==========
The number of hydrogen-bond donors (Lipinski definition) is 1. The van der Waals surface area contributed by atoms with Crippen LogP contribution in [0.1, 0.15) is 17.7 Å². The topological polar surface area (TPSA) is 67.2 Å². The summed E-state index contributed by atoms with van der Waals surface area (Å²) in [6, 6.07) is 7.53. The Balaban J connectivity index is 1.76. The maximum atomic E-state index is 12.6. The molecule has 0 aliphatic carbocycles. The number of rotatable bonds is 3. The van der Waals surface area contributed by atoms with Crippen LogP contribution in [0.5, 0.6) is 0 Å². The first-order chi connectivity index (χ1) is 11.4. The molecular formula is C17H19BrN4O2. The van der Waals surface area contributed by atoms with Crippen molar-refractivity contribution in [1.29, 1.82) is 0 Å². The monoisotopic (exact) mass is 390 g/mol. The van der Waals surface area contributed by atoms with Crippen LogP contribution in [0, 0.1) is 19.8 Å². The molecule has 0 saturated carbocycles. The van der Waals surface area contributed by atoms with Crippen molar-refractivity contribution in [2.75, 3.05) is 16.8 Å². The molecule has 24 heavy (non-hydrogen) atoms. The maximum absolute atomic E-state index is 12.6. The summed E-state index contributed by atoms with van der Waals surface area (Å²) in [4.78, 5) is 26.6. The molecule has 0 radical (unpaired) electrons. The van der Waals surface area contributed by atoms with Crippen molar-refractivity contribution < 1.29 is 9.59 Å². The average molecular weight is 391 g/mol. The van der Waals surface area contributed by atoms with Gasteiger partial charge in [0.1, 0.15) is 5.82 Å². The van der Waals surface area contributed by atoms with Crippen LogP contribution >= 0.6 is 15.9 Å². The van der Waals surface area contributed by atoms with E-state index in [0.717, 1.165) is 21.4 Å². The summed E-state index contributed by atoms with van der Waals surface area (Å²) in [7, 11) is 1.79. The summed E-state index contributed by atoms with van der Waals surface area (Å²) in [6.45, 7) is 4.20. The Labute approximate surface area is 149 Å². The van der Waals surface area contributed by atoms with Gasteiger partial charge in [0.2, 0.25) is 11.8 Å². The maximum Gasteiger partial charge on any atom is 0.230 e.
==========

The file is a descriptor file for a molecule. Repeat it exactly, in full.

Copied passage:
The number of hydrogen-bond donors (Lipinski definition) is 1. The van der Waals surface area contributed by atoms with Crippen LogP contribution in [0.1, 0.15) is 17.7 Å². The topological polar surface area (TPSA) is 67.2 Å². The summed E-state index contributed by atoms with van der Waals surface area (Å²) in [6, 6.07) is 7.53. The Balaban J connectivity index is 1.76. The maximum atomic E-state index is 12.6. The molecule has 0 aliphatic carbocycles. The number of rotatable bonds is 3. The van der Waals surface area contributed by atoms with Crippen LogP contribution in [0.5, 0.6) is 0 Å². The first-order chi connectivity index (χ1) is 11.4. The molecular formula is C17H19BrN4O2. The van der Waals surface area contributed by atoms with Crippen molar-refractivity contribution in [1.29, 1.82) is 0 Å². The monoisotopic (exact) mass is 390 g/mol. The van der Waals surface area contributed by atoms with Crippen LogP contribution in [0, 0.1) is 19.8 Å². The molecule has 0 saturated carbocycles. The van der Waals surface area contributed by atoms with Crippen molar-refractivity contribution in [2.75, 3.05) is 16.8 Å². The molecule has 24 heavy (non-hydrogen) atoms. The maximum absolute atomic E-state index is 12.6. The summed E-state index contributed by atoms with van der Waals surface area (Å²) in [4.78, 5) is 26.6. The molecule has 0 radical (unpaired) electrons. The van der Waals surface area contributed by atoms with Crippen molar-refractivity contribution < 1.29 is 9.59 Å². The average molecular weight is 391 g/mol. The van der Waals surface area contributed by atoms with Gasteiger partial charge in [0.1, 0.15) is 5.82 Å². The van der Waals surface area contributed by atoms with Crippen LogP contribution >= 0.6 is 15.9 Å². The van der Waals surface area contributed by atoms with E-state index in [0.717, 1.165) is 21.4 Å². The summed E-state index contributed by atoms with van der Waals surface area (Å²) in [7, 11) is 1.79. The summed E-state index contributed by atoms with van der Waals surface area (Å²) in [6.45, 7) is 4.20. The Labute approximate surface area is 149 Å². The van der Waals surface area contributed by atoms with Gasteiger partial charge in [0.2, 0.25) is 11.8 Å². The maximum Gasteiger partial charge on any atom is 0.230 e.